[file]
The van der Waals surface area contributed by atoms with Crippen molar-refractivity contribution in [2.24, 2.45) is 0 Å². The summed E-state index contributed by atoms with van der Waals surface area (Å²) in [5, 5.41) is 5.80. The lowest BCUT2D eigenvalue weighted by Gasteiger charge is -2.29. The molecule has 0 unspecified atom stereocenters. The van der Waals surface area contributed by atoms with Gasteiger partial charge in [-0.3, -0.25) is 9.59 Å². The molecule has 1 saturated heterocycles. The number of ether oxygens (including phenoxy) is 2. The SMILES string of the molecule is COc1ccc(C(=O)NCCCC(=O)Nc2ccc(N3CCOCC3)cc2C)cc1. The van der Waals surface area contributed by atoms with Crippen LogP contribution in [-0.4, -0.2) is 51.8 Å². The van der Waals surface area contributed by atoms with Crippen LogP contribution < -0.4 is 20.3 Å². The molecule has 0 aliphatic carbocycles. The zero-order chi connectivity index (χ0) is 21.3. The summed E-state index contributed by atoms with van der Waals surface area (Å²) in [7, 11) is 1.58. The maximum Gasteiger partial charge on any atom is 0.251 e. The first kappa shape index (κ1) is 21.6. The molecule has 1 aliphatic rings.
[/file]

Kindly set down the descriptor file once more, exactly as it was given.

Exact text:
The van der Waals surface area contributed by atoms with Crippen molar-refractivity contribution in [2.24, 2.45) is 0 Å². The summed E-state index contributed by atoms with van der Waals surface area (Å²) in [5, 5.41) is 5.80. The lowest BCUT2D eigenvalue weighted by Gasteiger charge is -2.29. The molecule has 0 unspecified atom stereocenters. The van der Waals surface area contributed by atoms with Gasteiger partial charge in [-0.3, -0.25) is 9.59 Å². The molecule has 1 saturated heterocycles. The number of ether oxygens (including phenoxy) is 2. The SMILES string of the molecule is COc1ccc(C(=O)NCCCC(=O)Nc2ccc(N3CCOCC3)cc2C)cc1. The van der Waals surface area contributed by atoms with Crippen LogP contribution in [-0.4, -0.2) is 51.8 Å². The van der Waals surface area contributed by atoms with Crippen LogP contribution < -0.4 is 20.3 Å². The molecule has 0 aliphatic carbocycles. The zero-order chi connectivity index (χ0) is 21.3. The summed E-state index contributed by atoms with van der Waals surface area (Å²) in [7, 11) is 1.58. The maximum Gasteiger partial charge on any atom is 0.251 e. The first kappa shape index (κ1) is 21.6. The molecule has 1 aliphatic rings.